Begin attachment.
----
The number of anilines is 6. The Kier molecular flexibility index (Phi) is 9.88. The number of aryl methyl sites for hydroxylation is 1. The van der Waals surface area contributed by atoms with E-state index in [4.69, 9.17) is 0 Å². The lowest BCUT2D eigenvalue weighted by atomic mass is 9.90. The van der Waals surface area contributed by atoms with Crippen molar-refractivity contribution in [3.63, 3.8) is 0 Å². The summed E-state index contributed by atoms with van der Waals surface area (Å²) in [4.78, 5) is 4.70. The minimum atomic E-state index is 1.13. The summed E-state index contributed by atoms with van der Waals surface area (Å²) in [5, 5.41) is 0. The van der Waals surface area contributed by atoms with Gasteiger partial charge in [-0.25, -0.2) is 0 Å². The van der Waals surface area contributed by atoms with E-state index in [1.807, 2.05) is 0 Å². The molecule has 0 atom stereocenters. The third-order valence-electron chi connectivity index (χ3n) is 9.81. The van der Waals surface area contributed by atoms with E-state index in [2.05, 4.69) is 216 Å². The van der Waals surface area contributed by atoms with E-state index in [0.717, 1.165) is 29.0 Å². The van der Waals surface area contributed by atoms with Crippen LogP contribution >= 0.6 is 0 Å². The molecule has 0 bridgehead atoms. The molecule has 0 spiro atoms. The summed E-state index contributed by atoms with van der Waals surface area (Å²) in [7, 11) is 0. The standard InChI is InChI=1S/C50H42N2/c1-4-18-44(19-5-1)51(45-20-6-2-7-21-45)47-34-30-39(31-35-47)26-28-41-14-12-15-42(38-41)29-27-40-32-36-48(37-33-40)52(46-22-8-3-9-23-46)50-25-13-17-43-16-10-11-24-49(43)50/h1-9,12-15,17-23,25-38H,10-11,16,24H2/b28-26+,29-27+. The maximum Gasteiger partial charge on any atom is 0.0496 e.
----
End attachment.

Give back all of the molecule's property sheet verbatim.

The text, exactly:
The number of anilines is 6. The Kier molecular flexibility index (Phi) is 9.88. The number of aryl methyl sites for hydroxylation is 1. The van der Waals surface area contributed by atoms with E-state index in [4.69, 9.17) is 0 Å². The lowest BCUT2D eigenvalue weighted by atomic mass is 9.90. The van der Waals surface area contributed by atoms with Crippen molar-refractivity contribution in [3.63, 3.8) is 0 Å². The summed E-state index contributed by atoms with van der Waals surface area (Å²) in [4.78, 5) is 4.70. The minimum atomic E-state index is 1.13. The summed E-state index contributed by atoms with van der Waals surface area (Å²) in [5, 5.41) is 0. The van der Waals surface area contributed by atoms with Gasteiger partial charge in [-0.25, -0.2) is 0 Å². The van der Waals surface area contributed by atoms with E-state index in [1.807, 2.05) is 0 Å². The molecule has 0 atom stereocenters. The third-order valence-electron chi connectivity index (χ3n) is 9.81. The van der Waals surface area contributed by atoms with E-state index in [2.05, 4.69) is 216 Å². The van der Waals surface area contributed by atoms with E-state index in [0.717, 1.165) is 29.0 Å². The van der Waals surface area contributed by atoms with Crippen LogP contribution >= 0.6 is 0 Å². The molecule has 0 bridgehead atoms. The molecule has 0 spiro atoms. The summed E-state index contributed by atoms with van der Waals surface area (Å²) in [7, 11) is 0. The standard InChI is InChI=1S/C50H42N2/c1-4-18-44(19-5-1)51(45-20-6-2-7-21-45)47-34-30-39(31-35-47)26-28-41-14-12-15-42(38-41)29-27-40-32-36-48(37-33-40)52(46-22-8-3-9-23-46)50-25-13-17-43-16-10-11-24-49(43)50/h1-9,12-15,17-23,25-38H,10-11,16,24H2/b28-26+,29-27+. The maximum Gasteiger partial charge on any atom is 0.0496 e.